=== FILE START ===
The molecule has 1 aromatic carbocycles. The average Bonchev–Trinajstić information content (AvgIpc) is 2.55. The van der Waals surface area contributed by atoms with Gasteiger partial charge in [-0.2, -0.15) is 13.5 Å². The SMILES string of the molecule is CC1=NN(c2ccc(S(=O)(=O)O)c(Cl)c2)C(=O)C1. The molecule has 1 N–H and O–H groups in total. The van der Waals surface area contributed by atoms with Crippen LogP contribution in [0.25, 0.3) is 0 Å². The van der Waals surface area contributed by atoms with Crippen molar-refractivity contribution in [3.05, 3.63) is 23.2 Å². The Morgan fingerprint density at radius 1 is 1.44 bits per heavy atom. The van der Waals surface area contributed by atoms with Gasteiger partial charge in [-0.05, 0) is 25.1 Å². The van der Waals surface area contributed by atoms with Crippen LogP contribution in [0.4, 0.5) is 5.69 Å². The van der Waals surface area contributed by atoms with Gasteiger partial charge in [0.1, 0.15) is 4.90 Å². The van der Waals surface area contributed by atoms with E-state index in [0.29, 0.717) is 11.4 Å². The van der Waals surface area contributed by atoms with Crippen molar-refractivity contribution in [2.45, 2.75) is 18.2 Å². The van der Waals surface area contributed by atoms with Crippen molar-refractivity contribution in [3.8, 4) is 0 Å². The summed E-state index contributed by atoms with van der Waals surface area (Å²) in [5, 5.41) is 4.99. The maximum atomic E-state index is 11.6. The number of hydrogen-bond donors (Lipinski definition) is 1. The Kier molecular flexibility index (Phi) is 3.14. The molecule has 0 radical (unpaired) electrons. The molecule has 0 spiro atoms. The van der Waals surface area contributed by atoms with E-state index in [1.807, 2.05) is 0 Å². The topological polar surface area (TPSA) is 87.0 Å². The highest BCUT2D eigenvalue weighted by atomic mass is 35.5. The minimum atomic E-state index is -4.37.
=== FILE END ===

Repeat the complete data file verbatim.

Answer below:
The molecule has 1 aromatic carbocycles. The average Bonchev–Trinajstić information content (AvgIpc) is 2.55. The van der Waals surface area contributed by atoms with Gasteiger partial charge in [-0.2, -0.15) is 13.5 Å². The SMILES string of the molecule is CC1=NN(c2ccc(S(=O)(=O)O)c(Cl)c2)C(=O)C1. The molecule has 1 N–H and O–H groups in total. The van der Waals surface area contributed by atoms with Crippen LogP contribution in [0.25, 0.3) is 0 Å². The van der Waals surface area contributed by atoms with Crippen molar-refractivity contribution in [3.05, 3.63) is 23.2 Å². The Morgan fingerprint density at radius 1 is 1.44 bits per heavy atom. The van der Waals surface area contributed by atoms with Gasteiger partial charge in [-0.05, 0) is 25.1 Å². The van der Waals surface area contributed by atoms with Crippen LogP contribution in [0.4, 0.5) is 5.69 Å². The van der Waals surface area contributed by atoms with Gasteiger partial charge in [0.1, 0.15) is 4.90 Å². The van der Waals surface area contributed by atoms with E-state index in [0.29, 0.717) is 11.4 Å². The van der Waals surface area contributed by atoms with Crippen molar-refractivity contribution in [2.45, 2.75) is 18.2 Å². The van der Waals surface area contributed by atoms with Crippen molar-refractivity contribution in [3.8, 4) is 0 Å². The summed E-state index contributed by atoms with van der Waals surface area (Å²) in [5, 5.41) is 4.99. The maximum atomic E-state index is 11.6. The number of hydrogen-bond donors (Lipinski definition) is 1. The Kier molecular flexibility index (Phi) is 3.14. The molecule has 0 radical (unpaired) electrons. The molecule has 0 spiro atoms. The van der Waals surface area contributed by atoms with E-state index in [1.807, 2.05) is 0 Å². The topological polar surface area (TPSA) is 87.0 Å². The highest BCUT2D eigenvalue weighted by atomic mass is 35.5. The minimum atomic E-state index is -4.37.